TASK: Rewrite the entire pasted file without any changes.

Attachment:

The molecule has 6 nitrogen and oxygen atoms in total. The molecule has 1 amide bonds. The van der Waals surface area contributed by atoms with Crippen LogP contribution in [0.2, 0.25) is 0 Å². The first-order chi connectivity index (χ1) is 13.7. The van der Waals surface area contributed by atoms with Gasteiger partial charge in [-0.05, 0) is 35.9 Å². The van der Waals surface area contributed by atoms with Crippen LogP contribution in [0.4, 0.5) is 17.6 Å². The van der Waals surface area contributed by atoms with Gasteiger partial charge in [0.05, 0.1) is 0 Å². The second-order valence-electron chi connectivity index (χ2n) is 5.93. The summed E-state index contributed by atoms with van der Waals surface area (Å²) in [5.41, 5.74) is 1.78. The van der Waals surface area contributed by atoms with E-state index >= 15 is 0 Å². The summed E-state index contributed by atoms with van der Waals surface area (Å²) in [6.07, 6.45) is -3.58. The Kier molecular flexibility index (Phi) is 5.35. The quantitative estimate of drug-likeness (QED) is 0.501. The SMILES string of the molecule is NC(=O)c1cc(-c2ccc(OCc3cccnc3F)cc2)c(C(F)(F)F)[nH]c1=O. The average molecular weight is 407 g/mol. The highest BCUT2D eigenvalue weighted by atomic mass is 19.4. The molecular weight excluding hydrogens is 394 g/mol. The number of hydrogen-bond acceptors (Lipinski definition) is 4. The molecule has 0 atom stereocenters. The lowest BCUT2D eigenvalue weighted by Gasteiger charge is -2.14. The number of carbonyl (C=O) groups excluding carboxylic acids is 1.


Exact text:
The molecule has 6 nitrogen and oxygen atoms in total. The molecule has 1 amide bonds. The van der Waals surface area contributed by atoms with Crippen LogP contribution in [0.2, 0.25) is 0 Å². The first-order chi connectivity index (χ1) is 13.7. The van der Waals surface area contributed by atoms with Gasteiger partial charge in [-0.05, 0) is 35.9 Å². The van der Waals surface area contributed by atoms with Crippen LogP contribution in [0.4, 0.5) is 17.6 Å². The van der Waals surface area contributed by atoms with Gasteiger partial charge in [0.05, 0.1) is 0 Å². The second-order valence-electron chi connectivity index (χ2n) is 5.93. The summed E-state index contributed by atoms with van der Waals surface area (Å²) in [5.41, 5.74) is 1.78. The van der Waals surface area contributed by atoms with E-state index >= 15 is 0 Å². The summed E-state index contributed by atoms with van der Waals surface area (Å²) in [6.07, 6.45) is -3.58. The Kier molecular flexibility index (Phi) is 5.35. The quantitative estimate of drug-likeness (QED) is 0.501. The SMILES string of the molecule is NC(=O)c1cc(-c2ccc(OCc3cccnc3F)cc2)c(C(F)(F)F)[nH]c1=O. The average molecular weight is 407 g/mol. The highest BCUT2D eigenvalue weighted by atomic mass is 19.4. The molecular weight excluding hydrogens is 394 g/mol. The number of hydrogen-bond acceptors (Lipinski definition) is 4. The molecule has 0 atom stereocenters. The lowest BCUT2D eigenvalue weighted by Gasteiger charge is -2.14. The number of carbonyl (C=O) groups excluding carboxylic acids is 1.